Beliefs and Superstitions
Omuroi is a Herero noun describing someone who is suspected of being a witch who flies at night, or someone who performs witchcraft or rides people at night. More sort of a ghost person, some claim to struggle with sleeping when a certain person is around due to their belief of that person possessing omuroi. Others claim to also believe that such beings talk at night and when such voices are heard, a shout may scare them away.
Others resort to sleeping with candles on, believing that the omuroi fears or hates light. Some may even bring in spiritual doctors to perform ceremonies to chase this omuroi away. This superstition has been passed on for generations and continues in the modern culture of the Herero people.
The Herero making a living out of rearing domestic animals, including:
Cattle are most valued domestic animals in the Herero culture, therefore cattle herding is the most significant and substantial activity for the Herero people. In the Herero culture the cattle herding and cattle trading activities are only conducted by males while females are responsible for milking cows, carrying out household chores, harvesting small field crops and taking care of the young children. As women are responsible for milking cows, there are also responsible for preparing the delicious sour milk called "Omaere". Although males are responsible for the cattle trading activities the females do most of the trading such as bartering for other goods.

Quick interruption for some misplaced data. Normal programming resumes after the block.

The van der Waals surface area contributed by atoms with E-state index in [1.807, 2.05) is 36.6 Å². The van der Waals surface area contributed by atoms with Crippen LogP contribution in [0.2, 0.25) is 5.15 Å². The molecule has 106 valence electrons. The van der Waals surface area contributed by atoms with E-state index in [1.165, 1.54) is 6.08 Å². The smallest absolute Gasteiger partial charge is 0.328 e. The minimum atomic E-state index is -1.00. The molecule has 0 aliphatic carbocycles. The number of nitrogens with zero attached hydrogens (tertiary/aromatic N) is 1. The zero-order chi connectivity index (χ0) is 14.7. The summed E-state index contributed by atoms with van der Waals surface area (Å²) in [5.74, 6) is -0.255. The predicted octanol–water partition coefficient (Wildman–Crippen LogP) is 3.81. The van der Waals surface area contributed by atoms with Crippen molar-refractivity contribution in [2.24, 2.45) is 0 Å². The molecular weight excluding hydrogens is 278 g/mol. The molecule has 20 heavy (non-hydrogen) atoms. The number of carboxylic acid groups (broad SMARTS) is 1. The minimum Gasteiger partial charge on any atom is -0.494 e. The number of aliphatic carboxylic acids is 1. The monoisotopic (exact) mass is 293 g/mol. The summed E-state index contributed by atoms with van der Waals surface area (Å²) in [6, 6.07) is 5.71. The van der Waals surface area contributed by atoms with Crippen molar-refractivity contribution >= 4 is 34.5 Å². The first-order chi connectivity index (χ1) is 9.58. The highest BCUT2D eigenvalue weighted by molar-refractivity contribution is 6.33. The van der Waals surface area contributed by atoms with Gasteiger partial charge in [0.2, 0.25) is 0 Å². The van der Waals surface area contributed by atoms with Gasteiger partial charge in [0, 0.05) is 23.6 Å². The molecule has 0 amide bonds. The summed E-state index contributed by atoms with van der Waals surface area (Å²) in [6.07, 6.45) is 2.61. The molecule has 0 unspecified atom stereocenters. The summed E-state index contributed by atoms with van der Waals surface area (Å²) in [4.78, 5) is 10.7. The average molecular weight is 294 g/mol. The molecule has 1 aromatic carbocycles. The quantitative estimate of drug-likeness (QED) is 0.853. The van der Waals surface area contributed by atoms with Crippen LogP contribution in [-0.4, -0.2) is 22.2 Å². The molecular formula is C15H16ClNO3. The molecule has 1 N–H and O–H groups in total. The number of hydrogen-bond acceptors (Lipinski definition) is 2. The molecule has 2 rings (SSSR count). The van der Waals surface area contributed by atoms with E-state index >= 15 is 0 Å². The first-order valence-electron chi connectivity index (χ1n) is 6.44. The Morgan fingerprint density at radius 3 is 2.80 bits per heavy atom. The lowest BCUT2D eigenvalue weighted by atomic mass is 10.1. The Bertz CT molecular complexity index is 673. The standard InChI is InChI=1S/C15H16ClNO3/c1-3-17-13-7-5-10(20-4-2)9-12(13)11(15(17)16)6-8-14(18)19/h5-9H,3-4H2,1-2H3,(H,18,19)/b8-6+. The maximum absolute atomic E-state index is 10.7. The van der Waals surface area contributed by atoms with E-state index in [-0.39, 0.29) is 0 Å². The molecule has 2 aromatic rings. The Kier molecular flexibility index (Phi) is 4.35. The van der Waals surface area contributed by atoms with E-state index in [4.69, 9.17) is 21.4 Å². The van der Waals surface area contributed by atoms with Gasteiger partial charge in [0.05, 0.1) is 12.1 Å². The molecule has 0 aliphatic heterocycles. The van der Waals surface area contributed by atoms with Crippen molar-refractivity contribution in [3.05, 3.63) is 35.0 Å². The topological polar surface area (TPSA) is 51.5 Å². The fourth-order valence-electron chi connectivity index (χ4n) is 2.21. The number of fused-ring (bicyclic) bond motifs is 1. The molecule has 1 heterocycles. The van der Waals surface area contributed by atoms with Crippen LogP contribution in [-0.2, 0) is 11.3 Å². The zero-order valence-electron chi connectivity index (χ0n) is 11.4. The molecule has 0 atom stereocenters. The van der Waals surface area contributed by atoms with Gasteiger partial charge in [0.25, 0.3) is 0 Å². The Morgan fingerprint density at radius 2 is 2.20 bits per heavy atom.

The Herero people take pride in their cattle hence the culture of Herero requires women to wear hats shaped of cow horns so as to show importance of cattle in their culture and they also believe that the more cattle one has the richer he or she is, so cattle is used as symbol of wealth in this culture. In call for celebrations such as marriages cattle is normally used for meat consumption while for carrying out religious or ancestral ceremonies, ancestors are honored by sacrifice of cows or animals.
Goats and sheep
Goats and sheep are also used for meat consumption, and the goat milk is used to make dairy products. The goat skin has a significant use as it can be used to carry babies on the back and create household ornaments. In the Herero culture the goat dung is a used for medicinal purposes as it is normally used for healing chicken pox.
Horses and donkeys
Horse and Donkeys are normally used for transportation. In cases of herding or searching for lost domestic animals the Herero people engage horses to carry out these activities. Herero people consume donkey meat too but rarely consume horse meat.
Dogs and chicken
When males go for hunting they use to dogs to help in hunting for purposes and also for herding. The Herero people tend to hunt to acquire meat,hides and horns so as to barter for goods such as sugar, tea and tobacco. Chickens are kept for meat consumption and breeding eggs.
Herero in fiction